Update on BLAG’s Authority to Initiate Subpoena Enforcement Action

As I discussed in a prior post,  House Rule II(8)(B) currently provides with respect to the Bipartisan Legal Advisory Group:

There is established a Bipartisan Legal Advisory Group composed of the Speaker and the majority and minority leaderships. Unless otherwise provided by the House, the Bipartisan Legal Advisory Group speaks for, and articulates the institutional position of, the House in all litigation matters.

As I noted in the prior post, it is possible to argue that this provision authorizes BLAG to initiate litigation on behalf of and in the name of the House. This raises the question whether BLAG could file a subpoena enforcement action on behalf and in the name of the House without a House vote on the particular subpoena in question. Such an interpretation would have to be squared with the language of House Rule XI that “[c]ompliance with a subpoena issued by a committee or subcommittee . . . may be enforced only as authorized or directed by the House.”

It turns out that I was not the first person to think of this. Unbeknownst to me (and, I suspect, most House members), Rules Committee Chairman Jim McGovern had inserted the following statement in the record on January 3, 2019:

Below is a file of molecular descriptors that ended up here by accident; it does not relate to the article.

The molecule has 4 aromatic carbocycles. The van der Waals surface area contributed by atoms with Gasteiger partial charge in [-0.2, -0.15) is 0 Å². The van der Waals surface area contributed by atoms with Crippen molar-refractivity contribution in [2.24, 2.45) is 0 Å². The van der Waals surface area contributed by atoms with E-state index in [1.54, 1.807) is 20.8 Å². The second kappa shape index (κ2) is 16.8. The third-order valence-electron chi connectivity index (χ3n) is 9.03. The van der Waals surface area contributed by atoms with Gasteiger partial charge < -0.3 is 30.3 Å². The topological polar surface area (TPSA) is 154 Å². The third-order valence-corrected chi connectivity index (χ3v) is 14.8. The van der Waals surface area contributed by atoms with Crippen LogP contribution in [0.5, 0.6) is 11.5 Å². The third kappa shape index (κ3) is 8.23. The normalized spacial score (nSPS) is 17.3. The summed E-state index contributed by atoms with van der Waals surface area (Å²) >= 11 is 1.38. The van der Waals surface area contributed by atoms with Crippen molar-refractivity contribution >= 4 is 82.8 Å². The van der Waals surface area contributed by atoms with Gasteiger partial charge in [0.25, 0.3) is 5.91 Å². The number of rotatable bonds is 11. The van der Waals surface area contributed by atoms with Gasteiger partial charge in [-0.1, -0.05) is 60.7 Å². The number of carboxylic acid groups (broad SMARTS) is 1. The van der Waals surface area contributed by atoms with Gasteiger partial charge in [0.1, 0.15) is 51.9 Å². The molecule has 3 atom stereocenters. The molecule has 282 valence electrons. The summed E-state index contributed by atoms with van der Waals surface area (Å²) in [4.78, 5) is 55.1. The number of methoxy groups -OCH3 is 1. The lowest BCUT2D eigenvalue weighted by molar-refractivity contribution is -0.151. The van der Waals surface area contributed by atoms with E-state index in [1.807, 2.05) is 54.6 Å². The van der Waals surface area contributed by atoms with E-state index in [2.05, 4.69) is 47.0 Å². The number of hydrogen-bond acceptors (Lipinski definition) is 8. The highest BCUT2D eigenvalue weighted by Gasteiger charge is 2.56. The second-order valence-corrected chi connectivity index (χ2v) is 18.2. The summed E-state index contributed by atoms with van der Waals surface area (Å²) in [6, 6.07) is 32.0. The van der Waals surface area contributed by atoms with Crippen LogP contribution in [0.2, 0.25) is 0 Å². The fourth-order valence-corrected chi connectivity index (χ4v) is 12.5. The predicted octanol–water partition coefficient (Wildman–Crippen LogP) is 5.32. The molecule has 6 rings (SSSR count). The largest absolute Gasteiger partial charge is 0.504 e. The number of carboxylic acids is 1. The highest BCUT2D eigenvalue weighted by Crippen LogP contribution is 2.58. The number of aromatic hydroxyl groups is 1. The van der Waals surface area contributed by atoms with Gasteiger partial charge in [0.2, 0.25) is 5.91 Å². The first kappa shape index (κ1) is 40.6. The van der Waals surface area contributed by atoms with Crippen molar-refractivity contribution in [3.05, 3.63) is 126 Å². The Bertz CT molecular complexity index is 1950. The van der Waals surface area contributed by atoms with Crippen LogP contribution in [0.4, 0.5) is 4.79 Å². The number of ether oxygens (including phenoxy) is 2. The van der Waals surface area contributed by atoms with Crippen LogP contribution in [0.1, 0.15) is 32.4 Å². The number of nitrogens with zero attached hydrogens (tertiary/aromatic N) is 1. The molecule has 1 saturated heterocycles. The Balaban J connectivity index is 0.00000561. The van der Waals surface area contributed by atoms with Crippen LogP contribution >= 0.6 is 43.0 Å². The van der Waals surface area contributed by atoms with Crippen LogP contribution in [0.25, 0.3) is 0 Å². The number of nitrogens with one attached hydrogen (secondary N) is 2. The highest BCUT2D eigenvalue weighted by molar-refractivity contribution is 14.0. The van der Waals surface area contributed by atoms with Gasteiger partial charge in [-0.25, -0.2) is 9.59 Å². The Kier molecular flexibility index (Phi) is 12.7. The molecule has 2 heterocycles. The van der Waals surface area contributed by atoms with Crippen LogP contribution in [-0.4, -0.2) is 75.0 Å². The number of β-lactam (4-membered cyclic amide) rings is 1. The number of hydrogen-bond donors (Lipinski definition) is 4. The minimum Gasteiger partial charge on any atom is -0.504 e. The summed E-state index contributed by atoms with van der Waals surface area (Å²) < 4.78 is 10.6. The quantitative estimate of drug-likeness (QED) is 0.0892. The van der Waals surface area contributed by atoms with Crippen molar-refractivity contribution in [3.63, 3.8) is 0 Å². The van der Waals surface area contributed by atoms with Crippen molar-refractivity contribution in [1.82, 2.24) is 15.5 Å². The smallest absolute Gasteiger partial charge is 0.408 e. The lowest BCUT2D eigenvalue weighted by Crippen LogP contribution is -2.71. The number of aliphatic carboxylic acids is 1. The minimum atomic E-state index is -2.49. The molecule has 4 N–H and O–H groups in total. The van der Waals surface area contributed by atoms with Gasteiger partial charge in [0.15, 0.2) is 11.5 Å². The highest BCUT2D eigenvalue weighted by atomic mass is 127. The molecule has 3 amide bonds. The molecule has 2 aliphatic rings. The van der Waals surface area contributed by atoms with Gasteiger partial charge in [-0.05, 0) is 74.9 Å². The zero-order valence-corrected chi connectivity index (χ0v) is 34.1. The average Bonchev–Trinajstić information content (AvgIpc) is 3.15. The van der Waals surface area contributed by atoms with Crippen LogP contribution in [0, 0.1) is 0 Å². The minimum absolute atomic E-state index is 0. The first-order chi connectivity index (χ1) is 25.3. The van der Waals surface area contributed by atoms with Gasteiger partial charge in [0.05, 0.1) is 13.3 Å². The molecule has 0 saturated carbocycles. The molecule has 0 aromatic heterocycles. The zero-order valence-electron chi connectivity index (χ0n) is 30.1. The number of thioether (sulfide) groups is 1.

I want to speak regarding House Rule II(8)(B). Pursuant to this provision, the Bipartisan Legal Advisory Group (BLAG) is delegated the authority to speak for the full House of Representatives with respect to all litigation matters. A vote of the BLAG to authorize litigation and to articulate the institutional position of the House in that litigation, is the equivalent of a vote of the full House of Representatives. For example, in the 115th Congress, the BLAG, pursuant to Rule II(8)(B), authorized House Committees to intervene in ongoing litigation. The BLAG has been delegated this authority for all litigation matters, and I want to be clear that this includes litigation related to the civil enforcement of a Committee subpoena. If a Committee determines that one or more of its duly issued subpoenas has not been complied with and that civil enforcement is necessary, the BLAG, pursuant to House Rule (II)(8)(B), may authorize the House Office of General Counsel to initiate civil litigation on behalf of this Committee to enforce the Committee’s subpoena(s) in federal district court.

Based on this “legislative history,” would a court conclude that BLAG’s authority to “speak[] for, and articulate[] the institutional position of, the House in all litigation matters” empowers it to authorize a committee to bring suit in federal court? I remain somewhat skeptical, but Chairman McGovern’s statement presumably would strengthen that argument. It appears, however, that the House is planning to adopt a much more explicit resolution on that issue, which is wise.

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